For each cytosine in the genome in both orientations, the number of reads in which the cytosine underwent conversion to uridine (suggesting that it was not methylated), and those in which it was not converted (suggesting methylation) were counted. To eliminate artifacts of various sources, the following filters were applied: (1) identical reads were considered a single read, to eliminate PCR amplification artifacts, (2) reads with ≥3 unconverted cytosines were eliminated, as they might reflect transcripts that for did not obtain sufficient exposure to bisulfite, (3) only positions with a sequencing quality >20 were counted, to eliminate low-quality positions. In the transcriptome based analysis we did not apply the first filter, since for the highly expressed rRNA and tRNA molecules identical reads generally do not reflect PCR artifacts, but merely reflect the high coverage of these genes. Each position was then assigned a methylation level, equivalent to the proportion of reads in which it was not converted, and a p-value determining the significance of the number of converted and non-converted reads was assigned using Fisher's exact test against the null hypothesis that all reads were converted. Identified methylation sites that were within 10 nt of an additional site were discarded. Since many genes are present in the genome in multiple copies, following identification of all significantly methylated positions (p<0.01), all positions sharing an identical 31-nt sequence surrounding the identified position were collapsed together into a single sequence. Curation of the data confirmed that this efficiently collapsed together sequences from identical genes. The joint methylation level for each collapsed position was recalculated based on the cumulative number of converted and non-converted reads in its ‘parents’.

Alignment of tRNAs

For the alignment of tRNAs from tRNAdb [41], a multiple sequence alignment of tRNAs was generated using mafft v6.850b, with the parameters “–maxiterate 1000 –localpair”.

Analysis of the consensus motif in S. solfataricus

The motif AUCG-A/U-G/UG-U/G was searched in all protein coding genes in which the potentially methylated ‘C’ in the center of this motif was covered by at least 3 reads, and methylation ratios were recorded. As a negative control the analysis was repeated taking only motifs with at least three mismatches compared to the consensus (specifically, demanding a “C” at position 0, and that position −2 was not an “A”, −1 not a “T”, and +1 not a “G”). For the analysis presented in Fig. S1, we assembled a dataset of 38 sites harboring a consensus and with a methylation P value<0.05. Notably, to gain more statistical power for the downstream analysis, here we did not set a threshold on the minimal methylation level. For each site, its relative position within the gene was calculated, from a scale of 0 to 1 (representing the 5′ and 3′ ends of a gene, respectively). We compared the distributions of these methylation sites to 22,665 controls lacking a consensus site, and obtained marginally significant results (t-test, P = 0.07).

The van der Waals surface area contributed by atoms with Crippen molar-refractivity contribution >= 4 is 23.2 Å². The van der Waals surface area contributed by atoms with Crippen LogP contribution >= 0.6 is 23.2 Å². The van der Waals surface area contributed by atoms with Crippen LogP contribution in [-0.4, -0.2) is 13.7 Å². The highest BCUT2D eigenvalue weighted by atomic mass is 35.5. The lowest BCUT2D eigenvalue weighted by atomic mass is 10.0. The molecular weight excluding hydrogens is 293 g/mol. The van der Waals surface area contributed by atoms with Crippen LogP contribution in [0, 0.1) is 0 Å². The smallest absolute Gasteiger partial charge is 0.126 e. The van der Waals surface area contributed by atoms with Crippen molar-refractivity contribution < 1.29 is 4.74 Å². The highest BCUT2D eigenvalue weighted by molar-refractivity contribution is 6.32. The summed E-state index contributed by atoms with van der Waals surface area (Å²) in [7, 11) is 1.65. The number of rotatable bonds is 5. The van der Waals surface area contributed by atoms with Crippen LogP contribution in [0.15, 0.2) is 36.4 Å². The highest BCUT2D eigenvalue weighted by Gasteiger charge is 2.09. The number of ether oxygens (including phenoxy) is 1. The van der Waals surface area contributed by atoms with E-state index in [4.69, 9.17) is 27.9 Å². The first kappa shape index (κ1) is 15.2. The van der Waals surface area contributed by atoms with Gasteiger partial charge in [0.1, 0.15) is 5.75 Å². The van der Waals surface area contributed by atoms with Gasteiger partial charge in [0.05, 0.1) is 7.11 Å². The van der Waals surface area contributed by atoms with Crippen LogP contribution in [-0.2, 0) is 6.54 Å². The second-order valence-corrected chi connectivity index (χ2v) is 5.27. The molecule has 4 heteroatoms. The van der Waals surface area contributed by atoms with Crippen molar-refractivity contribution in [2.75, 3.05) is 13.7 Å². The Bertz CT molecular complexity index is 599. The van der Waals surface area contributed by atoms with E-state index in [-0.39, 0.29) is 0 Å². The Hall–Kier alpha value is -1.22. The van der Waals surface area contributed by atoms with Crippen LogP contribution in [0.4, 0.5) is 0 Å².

RNA spikes

Two ~200 bp sequences from the E.coli genome, containing the consensus sequence found in Sulfolobus solfataricus, were amplified via PCR from the genome of E. coli MG1655 (primers: p1_fwd TAATACGACTCACTATAGGGTCATGCACGGTGTCGTTATT; p1_rev AAAGGTTTCCATGTCGAACG; p2_fwd TAATACGACTCACTATAGGGGCTGTGGTGATCAGTGTGCT; p2_rev TGGCGTTGATAAAACTGACG). These amplified sequences were used as template for an in-vitro transcription reaction using MaxiScript kit (Ambion, AM1344) to produce RNA transcripts. These RNA transcripts were spiked into Sulfolobus solfataricus total RNA prior to the bisulfite conversion treatment. Reads obtained from this library were aligned separately against the S. solfataricus genomes, and against a synthetic genome comprising the two E. coli templates. Non-converted cytosines were quantified using the pipeline and filters described above.

RNA immunoprecipitation

Sulfolobus solfataricus total RNA was chemically fragmented (Ambion, AM8740) to an average size of ~100 bp and was subjected to immunoprecipitation with an anti m5C monoclonal antibody (Diagenode, MAb-081-010) or anti-hm5C polyclonal antibody (Diagenode, pAb-HMC-050) based on the protocol described in ref [35], using two rounds of IP. The precipitated RNA was used for dsDNA Illumina library construction. Illumina MiSeq sequencing of 30 bp paired-end was used to characterize rRNA modifications. Then, Illumina HiSeq run was conducted on the same library with single-end 50 bp reads to gain enough coverage to analyze the mRNA positions.